TikTok has updated their policy on branded content this week, and the social media giant is putting a halt to crypto influencers. The policy could have implications for creators whose content relies on the crypto and broader financial landscapes.
The Policy Change
While the policy change does have some exemptions, the newly prohibited bucket of content is “Financial Services and Products”. This category includes, but certainly isn’t limited to, topics including crypto, loans and credit cards, trading platforms, forex trading, commemorative coins, investment services, and more.
However, TikTok’s advertising policy remains the same, which currently allows financial services companies to advertise to people over the age of 18. Despite this, ads for cryptos and digital assets specifically are already prohibited on the platform.
However, despite any real means of regulation, TikTok has become a rising tool for financial information for young consumers. The financial corner of the platform, dubbed ‘FinTok’ or ‘StockTok’, is a massive blend of speculation, over-exaggeration, and actual financial insights or perspectives.
As an extension of this, TikTok has faced increased scrutiny lately for allowing unregulated financial advice throughout the platform.
A Sign Of The Times?
Crypto “shilling” is certainly not a rarity on social media channels these days, and TikTok is no exception. One recent example is the ‘Save The Kids’ token, shilled by notable influencers on FaZe Clan. Speculation is abound over whether popular influencers who were pushing the token will face legal ramifications.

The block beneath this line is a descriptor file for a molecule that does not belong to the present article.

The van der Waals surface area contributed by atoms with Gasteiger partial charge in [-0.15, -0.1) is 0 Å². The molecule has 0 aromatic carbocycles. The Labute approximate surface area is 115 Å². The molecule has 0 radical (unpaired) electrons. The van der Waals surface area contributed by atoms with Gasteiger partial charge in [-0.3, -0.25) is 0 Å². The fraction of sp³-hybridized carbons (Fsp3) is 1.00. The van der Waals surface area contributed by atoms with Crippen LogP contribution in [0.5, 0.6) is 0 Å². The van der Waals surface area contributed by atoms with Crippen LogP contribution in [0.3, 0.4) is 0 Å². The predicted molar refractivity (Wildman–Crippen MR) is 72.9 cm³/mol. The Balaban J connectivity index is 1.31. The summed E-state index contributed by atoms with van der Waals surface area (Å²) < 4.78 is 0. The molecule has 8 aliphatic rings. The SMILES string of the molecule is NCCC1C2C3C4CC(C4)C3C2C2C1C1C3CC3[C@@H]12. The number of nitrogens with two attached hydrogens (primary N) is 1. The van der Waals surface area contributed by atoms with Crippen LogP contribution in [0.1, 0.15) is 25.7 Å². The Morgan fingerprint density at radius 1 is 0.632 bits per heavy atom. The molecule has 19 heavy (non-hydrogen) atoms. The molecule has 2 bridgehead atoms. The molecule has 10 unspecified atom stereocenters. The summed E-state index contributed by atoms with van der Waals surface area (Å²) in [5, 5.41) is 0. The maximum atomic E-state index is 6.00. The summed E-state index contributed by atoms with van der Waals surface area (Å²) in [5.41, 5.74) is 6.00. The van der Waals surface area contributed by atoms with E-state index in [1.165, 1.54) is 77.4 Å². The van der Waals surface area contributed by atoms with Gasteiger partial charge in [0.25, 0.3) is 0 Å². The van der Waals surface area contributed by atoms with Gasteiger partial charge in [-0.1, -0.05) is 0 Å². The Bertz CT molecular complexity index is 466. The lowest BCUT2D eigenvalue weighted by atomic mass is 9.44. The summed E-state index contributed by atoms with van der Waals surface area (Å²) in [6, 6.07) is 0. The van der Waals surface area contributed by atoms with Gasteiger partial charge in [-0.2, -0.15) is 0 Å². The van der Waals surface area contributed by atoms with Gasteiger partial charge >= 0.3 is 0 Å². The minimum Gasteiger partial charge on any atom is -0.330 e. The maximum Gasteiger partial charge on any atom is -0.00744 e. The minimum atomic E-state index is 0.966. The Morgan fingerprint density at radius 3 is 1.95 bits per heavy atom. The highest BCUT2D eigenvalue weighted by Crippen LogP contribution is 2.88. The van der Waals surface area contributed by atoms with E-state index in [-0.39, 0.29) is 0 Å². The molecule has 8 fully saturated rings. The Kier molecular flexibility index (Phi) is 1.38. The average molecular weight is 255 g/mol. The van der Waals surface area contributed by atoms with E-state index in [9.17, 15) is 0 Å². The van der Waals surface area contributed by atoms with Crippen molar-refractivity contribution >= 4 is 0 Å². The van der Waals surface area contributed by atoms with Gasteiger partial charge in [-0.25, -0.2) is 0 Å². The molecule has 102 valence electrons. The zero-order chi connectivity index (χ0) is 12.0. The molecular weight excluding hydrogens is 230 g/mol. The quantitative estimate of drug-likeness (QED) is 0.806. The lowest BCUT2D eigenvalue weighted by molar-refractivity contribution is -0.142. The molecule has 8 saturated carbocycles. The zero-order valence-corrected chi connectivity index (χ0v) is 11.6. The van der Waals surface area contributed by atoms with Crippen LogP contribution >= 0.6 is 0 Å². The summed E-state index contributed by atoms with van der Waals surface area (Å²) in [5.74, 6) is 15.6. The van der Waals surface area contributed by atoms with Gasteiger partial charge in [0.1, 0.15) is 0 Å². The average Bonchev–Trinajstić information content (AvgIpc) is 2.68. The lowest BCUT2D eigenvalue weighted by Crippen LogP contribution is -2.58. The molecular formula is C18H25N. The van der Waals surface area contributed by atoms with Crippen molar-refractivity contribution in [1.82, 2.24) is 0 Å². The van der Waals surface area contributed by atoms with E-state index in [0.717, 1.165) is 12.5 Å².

When it comes to TikTok, the audience is typically much younger as well, with the platform catering to a primarily Gen Z and young Millennial audience. This only furthers scrutiny for the firm.
Of course, crypto demographics are generally seen as being comprised of a younger audience, making TikTok a viable medium for crypto content creation and consumption. In a statement to media outlet FT Adviser, client education head at Informed Choice Martin Bamford stated that he saw the policy change as “clamping down on directly or indirectly sponsored content which leads to an affiliate link, for example to sign up to a trading platform and get free stocks.”
Accordingly, the implications of TikTok’s most recent policy change could likely impact more than just bad actors in crypto. Legitimate financial firms will likely be impacted and will no longer be able to leverage influencers via TikTok in the same ways that they currently do.